subject to appeal and is therefore a violation of the victims' rights to
16. The facts as submitted by the Complainant disclose that the 24 soldiers
were executed publicly after being deprived of the right of appeal to a
higher tribunal. In its Resolution on the Right to Fair Trial and Legal
Assistance in Africa, the Commission had, in adopting the Dakar Declaration
and Recommendations, noted thus:
"In many African countries Military Courts and Special Tribunals exist
alongside regular judicial institutions. The purpose of Military Courts is
to determine offences of a purely military nature committed by military
personnel. While exercising this function, Military Courts are required to
respect fair trial standards."
17. The Commission notes that the trial in issue was that of a purely
military nature, i.e. for their alleged roles in the coup which overthrew
the elected Government. The Commission is however constrained to hold that
the denial of the victim's right of appeal to competent national organs in a
serious offence as this is falls short of the requirement of the respect for
fair trial standards expected of such courts. The execution of the 24
soldiers without the right of appeal is therefore a violation of article
7(1)(a) of the Charter. This is more serious given the fact that the said
violation is irreversible.
Article 7(1)(a) of the Charter states:
1. An individual shall have… the right to appeal to competent national
organs against acts violating his fundamental rights…
18. The Complainant alleges a violation of Article 4 of the African Charter
on Human and Peoples’ Rights which provides that:
Human beings are inviolable. Every human being shall be entitled to respect
for his life… No one may be arbitrarily deprived of this right.
19. The right to life is the fulcrum of all other rights. It is the fountain
through which other rights flow, and any violation of this right without due
process amounts to arbitrary deprivation of life. Having found above that
the trial of the 24 soldiers constituted a breach of due process of law as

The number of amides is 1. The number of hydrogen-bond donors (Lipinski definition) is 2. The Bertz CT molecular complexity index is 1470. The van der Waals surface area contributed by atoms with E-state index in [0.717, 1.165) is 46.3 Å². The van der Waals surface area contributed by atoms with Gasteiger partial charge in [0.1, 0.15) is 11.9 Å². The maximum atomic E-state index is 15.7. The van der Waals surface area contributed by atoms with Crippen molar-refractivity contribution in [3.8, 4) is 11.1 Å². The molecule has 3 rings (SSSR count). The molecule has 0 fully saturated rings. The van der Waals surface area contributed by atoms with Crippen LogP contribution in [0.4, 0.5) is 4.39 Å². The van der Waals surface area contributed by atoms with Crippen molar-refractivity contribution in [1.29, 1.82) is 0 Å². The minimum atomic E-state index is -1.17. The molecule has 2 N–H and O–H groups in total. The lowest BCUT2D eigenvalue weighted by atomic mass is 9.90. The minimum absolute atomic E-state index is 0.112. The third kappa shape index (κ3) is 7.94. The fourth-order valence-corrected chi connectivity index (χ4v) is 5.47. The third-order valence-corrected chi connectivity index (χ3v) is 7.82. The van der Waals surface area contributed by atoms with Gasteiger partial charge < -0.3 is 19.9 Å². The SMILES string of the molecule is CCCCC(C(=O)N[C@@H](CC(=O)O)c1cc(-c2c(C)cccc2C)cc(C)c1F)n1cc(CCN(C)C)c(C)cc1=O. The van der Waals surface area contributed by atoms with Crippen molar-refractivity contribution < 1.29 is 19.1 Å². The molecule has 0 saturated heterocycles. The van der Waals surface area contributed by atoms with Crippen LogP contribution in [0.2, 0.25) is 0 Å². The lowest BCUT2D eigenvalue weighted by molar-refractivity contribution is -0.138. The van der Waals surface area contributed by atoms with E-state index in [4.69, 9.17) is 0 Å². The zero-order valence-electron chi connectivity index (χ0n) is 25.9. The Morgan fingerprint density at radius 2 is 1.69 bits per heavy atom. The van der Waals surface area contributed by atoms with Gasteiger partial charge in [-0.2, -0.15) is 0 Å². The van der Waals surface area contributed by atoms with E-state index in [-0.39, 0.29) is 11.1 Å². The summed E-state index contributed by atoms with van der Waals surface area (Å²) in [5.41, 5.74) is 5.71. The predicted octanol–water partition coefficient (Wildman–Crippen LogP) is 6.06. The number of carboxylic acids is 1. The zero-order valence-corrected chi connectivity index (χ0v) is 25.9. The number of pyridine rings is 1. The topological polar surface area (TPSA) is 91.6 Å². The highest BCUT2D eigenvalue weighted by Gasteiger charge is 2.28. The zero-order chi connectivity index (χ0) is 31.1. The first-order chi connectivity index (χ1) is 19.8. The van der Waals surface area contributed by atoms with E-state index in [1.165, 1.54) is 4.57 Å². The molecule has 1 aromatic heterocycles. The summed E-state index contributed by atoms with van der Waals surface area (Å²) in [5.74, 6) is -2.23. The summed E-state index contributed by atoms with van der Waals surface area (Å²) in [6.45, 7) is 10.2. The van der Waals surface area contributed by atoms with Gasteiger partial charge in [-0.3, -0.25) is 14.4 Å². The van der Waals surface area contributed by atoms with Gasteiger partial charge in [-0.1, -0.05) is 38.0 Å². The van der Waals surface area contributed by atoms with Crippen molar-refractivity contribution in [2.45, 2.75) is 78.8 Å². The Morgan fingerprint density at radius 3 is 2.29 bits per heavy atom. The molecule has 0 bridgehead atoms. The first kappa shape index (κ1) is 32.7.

guaranteed under Article 7(1)(a) of the Charter, the Commission consequently
finds their execution an arbitrary deprivation of their rights to life
provided for in Article 4 of the Charter.
Although this process cannot bring the victims back to life, it does not
exonerate the government of Sierra Leone from its obligations under the
20. The Commission notes the failure of the competent authorities of the
Republic of Sierra Leone to respond to its request for additional
information and arguments on the admissibility and merits of the case. It is
noted that the Minister of Justice and Attorney General explained to the
Commission’s mission referred to above that the regulations of the military
did not allow for the right of appeal. However, before the Commission, the
African Charter is the yardstick for determining violations. The rules and
regulations governing court martial, to the extent that they do not allow
the right of appeal offend the Charter. But it is noted with satisfaction
that the law has been amended, subsequent to the mission to Sierra Leone, to
bring it into conformity with the Charter.
FOR THE ABOVE REASONS, THE COMMISSION
Finds the Government of Sierra Leone in violation of Articles 4 and 7(1)(a)
of the African Charter on Human and Peoples' Rights.
Done at the 28th Ordinary Session held in Cotonou, Benin from 23rd October
to 6th November 2000.